The Preaching the Word commentary series, published by Crossway, has labeled itself as the commentary written by pastors for pastors, as well as for all who teach or study God's Word. I fall into the "teach or study God's Word" category and will review from this perspective. The commentary is very readable and anyone who is a student of God's Word will find it highly accessible, providing a clear exposition of John's letters. It could be a blessing if used in a devotional style (reading a section a day) or simply for reference during personal study. I read it as a devotional and was truly blessed.
The Preaching the Word commentary series is currently going through a revision and the copy that I am reviewing is the new revision. I am not familiar with the old so I cannot compare the two, but I will attempt to communicate the layout and look of this edition. Ascetically speaking the commentary is very simple, a white dust jacket with minimal design, but it looks nice and stands out on a shelf filled with mostly colorful commentaries. Once, inside the reader will find a table of contents, showing the titles for each chapter, as this is how the commentary is divided. One thing I did notice is the lack of thorough introduction to the book. Most commentaries will give an introduction to the book, providing the layout of the book, the authorship, a historical introduction, etc. This commentary does not provide that. Instead it opts to go straight to the exposition of the text. I do not feel negatively about this format, I am only presenting it because if you are looking for a more technical commentary this is not for you.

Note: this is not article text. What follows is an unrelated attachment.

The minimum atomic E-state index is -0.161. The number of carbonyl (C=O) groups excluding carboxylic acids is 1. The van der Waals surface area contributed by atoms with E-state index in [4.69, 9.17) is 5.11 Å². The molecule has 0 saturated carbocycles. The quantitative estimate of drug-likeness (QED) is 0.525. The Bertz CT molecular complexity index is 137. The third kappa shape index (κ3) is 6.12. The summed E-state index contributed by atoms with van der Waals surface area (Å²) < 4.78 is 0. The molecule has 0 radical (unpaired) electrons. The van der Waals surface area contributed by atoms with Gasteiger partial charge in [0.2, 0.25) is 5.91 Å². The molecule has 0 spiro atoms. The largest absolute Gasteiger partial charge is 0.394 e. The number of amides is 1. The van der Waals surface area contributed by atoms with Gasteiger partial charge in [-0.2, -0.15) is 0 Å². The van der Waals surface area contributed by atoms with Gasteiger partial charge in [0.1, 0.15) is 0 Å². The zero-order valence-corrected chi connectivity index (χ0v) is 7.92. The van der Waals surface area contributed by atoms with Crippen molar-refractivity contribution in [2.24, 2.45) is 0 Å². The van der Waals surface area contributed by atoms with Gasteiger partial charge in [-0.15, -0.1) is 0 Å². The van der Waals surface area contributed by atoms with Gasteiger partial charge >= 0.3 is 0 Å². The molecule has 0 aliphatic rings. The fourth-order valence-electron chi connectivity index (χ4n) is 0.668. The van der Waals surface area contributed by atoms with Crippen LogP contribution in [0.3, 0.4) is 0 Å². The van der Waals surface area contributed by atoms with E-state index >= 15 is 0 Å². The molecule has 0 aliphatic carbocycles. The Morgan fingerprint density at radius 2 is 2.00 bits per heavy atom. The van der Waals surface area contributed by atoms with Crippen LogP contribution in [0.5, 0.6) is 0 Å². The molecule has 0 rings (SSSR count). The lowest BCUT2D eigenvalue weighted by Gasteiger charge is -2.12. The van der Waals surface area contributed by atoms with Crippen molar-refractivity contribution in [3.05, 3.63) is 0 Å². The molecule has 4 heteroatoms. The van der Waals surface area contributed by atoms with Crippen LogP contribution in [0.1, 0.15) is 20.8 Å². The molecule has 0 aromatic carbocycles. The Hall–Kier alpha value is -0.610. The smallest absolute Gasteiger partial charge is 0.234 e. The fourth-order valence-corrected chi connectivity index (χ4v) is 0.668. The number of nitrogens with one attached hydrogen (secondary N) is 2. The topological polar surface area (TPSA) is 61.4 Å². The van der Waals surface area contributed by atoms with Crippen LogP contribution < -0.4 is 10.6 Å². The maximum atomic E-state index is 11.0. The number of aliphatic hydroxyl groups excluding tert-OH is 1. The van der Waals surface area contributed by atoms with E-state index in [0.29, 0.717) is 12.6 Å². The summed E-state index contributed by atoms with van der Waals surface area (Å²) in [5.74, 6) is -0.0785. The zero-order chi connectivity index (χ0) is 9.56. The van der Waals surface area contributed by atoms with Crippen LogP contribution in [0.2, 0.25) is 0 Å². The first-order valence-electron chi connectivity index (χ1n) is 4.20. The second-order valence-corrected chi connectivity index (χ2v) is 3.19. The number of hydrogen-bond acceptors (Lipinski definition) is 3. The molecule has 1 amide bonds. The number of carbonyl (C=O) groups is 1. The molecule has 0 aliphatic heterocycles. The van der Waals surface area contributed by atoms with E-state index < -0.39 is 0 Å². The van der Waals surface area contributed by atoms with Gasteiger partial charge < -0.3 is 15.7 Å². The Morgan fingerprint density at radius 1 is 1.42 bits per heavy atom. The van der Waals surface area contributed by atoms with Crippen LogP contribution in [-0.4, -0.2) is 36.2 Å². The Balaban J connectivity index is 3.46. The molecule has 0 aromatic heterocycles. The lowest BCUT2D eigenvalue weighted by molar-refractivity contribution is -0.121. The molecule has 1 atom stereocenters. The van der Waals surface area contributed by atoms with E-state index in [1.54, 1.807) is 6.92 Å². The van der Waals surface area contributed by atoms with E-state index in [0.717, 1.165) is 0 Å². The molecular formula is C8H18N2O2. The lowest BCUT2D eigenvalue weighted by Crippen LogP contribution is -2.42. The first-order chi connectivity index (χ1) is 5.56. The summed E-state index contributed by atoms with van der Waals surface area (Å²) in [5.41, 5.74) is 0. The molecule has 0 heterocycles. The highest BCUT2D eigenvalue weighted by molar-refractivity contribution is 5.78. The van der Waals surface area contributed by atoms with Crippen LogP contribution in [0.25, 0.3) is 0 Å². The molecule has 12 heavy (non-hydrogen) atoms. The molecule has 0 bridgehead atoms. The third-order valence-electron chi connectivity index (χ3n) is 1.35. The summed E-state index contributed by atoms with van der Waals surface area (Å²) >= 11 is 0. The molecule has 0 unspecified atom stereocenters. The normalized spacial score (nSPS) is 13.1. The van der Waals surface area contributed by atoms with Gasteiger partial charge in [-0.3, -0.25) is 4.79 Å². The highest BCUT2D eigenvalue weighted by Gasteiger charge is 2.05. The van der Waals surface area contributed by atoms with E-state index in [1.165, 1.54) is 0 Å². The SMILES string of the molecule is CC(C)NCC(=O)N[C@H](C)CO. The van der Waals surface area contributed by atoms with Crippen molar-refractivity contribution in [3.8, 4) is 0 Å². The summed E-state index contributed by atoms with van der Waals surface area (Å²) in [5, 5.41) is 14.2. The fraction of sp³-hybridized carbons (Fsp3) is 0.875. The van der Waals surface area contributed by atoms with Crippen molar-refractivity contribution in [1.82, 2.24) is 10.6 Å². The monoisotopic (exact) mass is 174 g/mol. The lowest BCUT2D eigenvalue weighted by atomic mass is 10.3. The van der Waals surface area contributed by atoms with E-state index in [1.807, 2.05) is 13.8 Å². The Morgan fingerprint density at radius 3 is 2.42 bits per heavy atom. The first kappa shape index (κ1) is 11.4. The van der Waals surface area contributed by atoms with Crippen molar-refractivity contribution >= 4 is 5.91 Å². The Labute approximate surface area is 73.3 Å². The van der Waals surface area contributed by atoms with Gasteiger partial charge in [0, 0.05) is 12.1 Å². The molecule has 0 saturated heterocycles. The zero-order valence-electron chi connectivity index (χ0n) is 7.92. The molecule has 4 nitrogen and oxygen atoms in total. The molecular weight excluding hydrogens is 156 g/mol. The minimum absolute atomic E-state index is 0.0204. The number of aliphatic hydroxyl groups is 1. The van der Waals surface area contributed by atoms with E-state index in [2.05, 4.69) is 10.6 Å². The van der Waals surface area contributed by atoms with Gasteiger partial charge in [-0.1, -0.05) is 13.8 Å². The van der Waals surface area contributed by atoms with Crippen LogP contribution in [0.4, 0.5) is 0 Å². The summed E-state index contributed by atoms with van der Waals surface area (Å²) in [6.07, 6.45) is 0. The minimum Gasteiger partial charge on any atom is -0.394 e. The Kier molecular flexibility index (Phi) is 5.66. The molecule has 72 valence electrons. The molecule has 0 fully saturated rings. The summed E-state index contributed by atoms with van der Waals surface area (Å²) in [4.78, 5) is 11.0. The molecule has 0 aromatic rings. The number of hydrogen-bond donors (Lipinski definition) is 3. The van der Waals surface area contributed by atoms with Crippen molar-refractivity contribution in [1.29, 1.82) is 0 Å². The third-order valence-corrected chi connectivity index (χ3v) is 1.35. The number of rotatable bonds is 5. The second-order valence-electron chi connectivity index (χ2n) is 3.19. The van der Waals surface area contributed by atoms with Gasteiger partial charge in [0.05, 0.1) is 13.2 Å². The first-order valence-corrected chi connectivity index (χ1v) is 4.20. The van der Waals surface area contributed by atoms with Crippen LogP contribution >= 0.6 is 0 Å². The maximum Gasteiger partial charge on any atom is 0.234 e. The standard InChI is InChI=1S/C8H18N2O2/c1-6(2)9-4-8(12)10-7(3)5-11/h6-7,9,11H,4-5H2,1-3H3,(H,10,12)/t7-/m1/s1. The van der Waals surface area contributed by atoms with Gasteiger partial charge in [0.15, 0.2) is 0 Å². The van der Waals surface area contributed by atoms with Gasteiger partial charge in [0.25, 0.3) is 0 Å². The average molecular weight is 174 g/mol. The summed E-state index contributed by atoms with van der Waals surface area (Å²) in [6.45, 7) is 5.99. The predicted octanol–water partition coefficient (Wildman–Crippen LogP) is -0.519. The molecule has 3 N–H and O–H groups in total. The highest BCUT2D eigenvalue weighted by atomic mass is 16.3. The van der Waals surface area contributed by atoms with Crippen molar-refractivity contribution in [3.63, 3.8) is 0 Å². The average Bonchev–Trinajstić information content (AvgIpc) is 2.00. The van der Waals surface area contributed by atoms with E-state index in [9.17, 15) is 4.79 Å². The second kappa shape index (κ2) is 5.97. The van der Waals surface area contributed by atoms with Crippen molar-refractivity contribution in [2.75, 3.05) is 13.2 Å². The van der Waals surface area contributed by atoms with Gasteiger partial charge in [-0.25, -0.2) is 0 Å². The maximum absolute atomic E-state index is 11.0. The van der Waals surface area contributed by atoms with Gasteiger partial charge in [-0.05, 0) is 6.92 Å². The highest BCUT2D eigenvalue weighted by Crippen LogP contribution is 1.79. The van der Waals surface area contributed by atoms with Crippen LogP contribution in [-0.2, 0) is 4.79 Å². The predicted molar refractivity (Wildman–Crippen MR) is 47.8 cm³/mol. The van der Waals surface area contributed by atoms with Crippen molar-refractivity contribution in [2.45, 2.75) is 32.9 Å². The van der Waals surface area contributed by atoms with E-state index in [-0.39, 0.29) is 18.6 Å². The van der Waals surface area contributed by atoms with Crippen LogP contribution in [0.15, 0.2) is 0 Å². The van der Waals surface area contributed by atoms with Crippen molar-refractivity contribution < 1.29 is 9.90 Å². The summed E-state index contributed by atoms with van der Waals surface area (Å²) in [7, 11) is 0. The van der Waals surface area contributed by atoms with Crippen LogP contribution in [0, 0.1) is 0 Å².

This edition on Galatians has proven to be highly beneficial for me. In his chapter on Galatians 2: 17-21 Todd Wilson uses the term cruciformity and defines it as "the conformity to the self giving action Son of God." This chapter is a blessing, as Wilson guides the reader through what it means to be crucified with Christ. He states, "Realize, then, that a gospel-rooted life inevitably leads to a crucified life. If we are truly rooted in the saving work of Jesus Christ, we will experience an ongoing kind of death, a continual crucifixion with Christ. We cannot be firmly rooted in the Gospel and not experience a kind of sacrifice and suffering that we might very well called death. If there's no death in our life, there's probably no Gospel either....That does not mean we stop living. That only means Christ lives in us. His resurrection life takes over our earthly life. So while we may end up dying to what we hold dear in this life, we will nevertheless live to God, the same one who raised Jesus from the grave will raise us up as we give up our life in service for him." Wilson continues, "If we want others to see Jesus Christ, then we must consider what sort of radical Gospel-oriented sacrifice we can make for the good of other people, so they can see the cross of Christ in our lives. May we each live a gospel-rooted life - a cruciform life- to the glory of God!"
Wilson's work on Galatians 3 is equally helpful, as he shows the reader our true identity in Christ and that as Christ has all the blessings of God so we get them when we are in Christ. These are wonderful truths for us to contemplate, and Wilson has provided a commentary that will serve as a wonderful study tool or devotion. This commentary is a wonderful addition to my library. I highly recommend this to pastors and lay people alike.
I received a free copy of this book from Crossway in exchange for an honest review.